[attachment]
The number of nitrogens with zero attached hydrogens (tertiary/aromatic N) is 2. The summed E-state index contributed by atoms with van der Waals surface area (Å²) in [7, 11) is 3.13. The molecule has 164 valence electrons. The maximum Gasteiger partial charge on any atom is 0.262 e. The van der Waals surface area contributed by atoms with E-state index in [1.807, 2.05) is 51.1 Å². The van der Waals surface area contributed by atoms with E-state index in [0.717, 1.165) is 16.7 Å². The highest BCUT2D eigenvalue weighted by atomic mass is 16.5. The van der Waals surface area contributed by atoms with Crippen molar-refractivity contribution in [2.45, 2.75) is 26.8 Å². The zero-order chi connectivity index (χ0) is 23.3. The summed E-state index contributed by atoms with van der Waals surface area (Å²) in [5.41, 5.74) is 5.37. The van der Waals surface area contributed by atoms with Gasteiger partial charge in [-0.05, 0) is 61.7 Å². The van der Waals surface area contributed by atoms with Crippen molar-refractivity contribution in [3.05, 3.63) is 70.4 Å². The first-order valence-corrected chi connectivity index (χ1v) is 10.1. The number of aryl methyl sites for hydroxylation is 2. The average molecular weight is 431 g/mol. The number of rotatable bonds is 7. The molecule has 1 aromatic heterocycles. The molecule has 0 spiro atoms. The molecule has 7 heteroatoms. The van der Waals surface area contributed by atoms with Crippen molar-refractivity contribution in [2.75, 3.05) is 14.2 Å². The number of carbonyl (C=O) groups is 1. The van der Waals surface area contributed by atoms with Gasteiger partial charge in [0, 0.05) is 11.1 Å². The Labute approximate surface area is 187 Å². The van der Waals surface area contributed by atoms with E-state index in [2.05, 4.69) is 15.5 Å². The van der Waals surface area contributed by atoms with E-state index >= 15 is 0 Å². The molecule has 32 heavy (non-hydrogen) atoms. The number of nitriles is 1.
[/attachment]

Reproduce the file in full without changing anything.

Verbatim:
The number of nitrogens with zero attached hydrogens (tertiary/aromatic N) is 2. The summed E-state index contributed by atoms with van der Waals surface area (Å²) in [7, 11) is 3.13. The molecule has 164 valence electrons. The maximum Gasteiger partial charge on any atom is 0.262 e. The van der Waals surface area contributed by atoms with E-state index in [1.807, 2.05) is 51.1 Å². The van der Waals surface area contributed by atoms with E-state index in [0.717, 1.165) is 16.7 Å². The highest BCUT2D eigenvalue weighted by atomic mass is 16.5. The van der Waals surface area contributed by atoms with Crippen molar-refractivity contribution in [2.45, 2.75) is 26.8 Å². The zero-order chi connectivity index (χ0) is 23.3. The summed E-state index contributed by atoms with van der Waals surface area (Å²) in [5.41, 5.74) is 5.37. The van der Waals surface area contributed by atoms with Gasteiger partial charge in [-0.05, 0) is 61.7 Å². The van der Waals surface area contributed by atoms with Crippen molar-refractivity contribution in [3.05, 3.63) is 70.4 Å². The first-order valence-corrected chi connectivity index (χ1v) is 10.1. The number of aryl methyl sites for hydroxylation is 2. The average molecular weight is 431 g/mol. The number of rotatable bonds is 7. The molecule has 1 aromatic heterocycles. The molecule has 0 spiro atoms. The molecule has 7 heteroatoms. The van der Waals surface area contributed by atoms with Crippen molar-refractivity contribution in [2.75, 3.05) is 14.2 Å². The number of carbonyl (C=O) groups is 1. The van der Waals surface area contributed by atoms with Gasteiger partial charge in [0, 0.05) is 11.1 Å². The Labute approximate surface area is 187 Å². The van der Waals surface area contributed by atoms with E-state index in [2.05, 4.69) is 15.5 Å². The van der Waals surface area contributed by atoms with E-state index >= 15 is 0 Å². The molecule has 32 heavy (non-hydrogen) atoms. The number of nitriles is 1.